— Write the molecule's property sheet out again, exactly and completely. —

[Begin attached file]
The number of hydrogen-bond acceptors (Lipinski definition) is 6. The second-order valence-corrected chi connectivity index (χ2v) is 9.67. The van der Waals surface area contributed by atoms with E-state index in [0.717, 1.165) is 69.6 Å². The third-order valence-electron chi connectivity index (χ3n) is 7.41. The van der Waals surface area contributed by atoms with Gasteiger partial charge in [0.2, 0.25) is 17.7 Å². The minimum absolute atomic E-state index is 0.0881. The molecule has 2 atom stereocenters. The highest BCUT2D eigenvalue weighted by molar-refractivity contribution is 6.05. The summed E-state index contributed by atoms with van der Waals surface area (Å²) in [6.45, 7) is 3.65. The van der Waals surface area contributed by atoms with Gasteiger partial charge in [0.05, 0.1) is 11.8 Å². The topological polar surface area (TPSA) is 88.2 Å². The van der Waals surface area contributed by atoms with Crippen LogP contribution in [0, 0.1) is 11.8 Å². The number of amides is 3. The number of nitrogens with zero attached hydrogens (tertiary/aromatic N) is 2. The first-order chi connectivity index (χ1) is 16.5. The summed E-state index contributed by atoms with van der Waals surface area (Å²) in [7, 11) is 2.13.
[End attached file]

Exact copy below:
The number of hydrogen-bond acceptors (Lipinski definition) is 6. The second-order valence-corrected chi connectivity index (χ2v) is 9.67. The van der Waals surface area contributed by atoms with E-state index in [0.717, 1.165) is 69.6 Å². The third-order valence-electron chi connectivity index (χ3n) is 7.41. The van der Waals surface area contributed by atoms with Gasteiger partial charge in [0.2, 0.25) is 17.7 Å². The minimum absolute atomic E-state index is 0.0881. The molecule has 2 atom stereocenters. The highest BCUT2D eigenvalue weighted by molar-refractivity contribution is 6.05. The summed E-state index contributed by atoms with van der Waals surface area (Å²) in [6.45, 7) is 3.65. The van der Waals surface area contributed by atoms with Gasteiger partial charge in [0.05, 0.1) is 11.8 Å². The topological polar surface area (TPSA) is 88.2 Å². The van der Waals surface area contributed by atoms with Crippen LogP contribution in [0, 0.1) is 11.8 Å². The number of amides is 3. The number of nitrogens with zero attached hydrogens (tertiary/aromatic N) is 2. The first-order chi connectivity index (χ1) is 16.5. The summed E-state index contributed by atoms with van der Waals surface area (Å²) in [7, 11) is 2.13.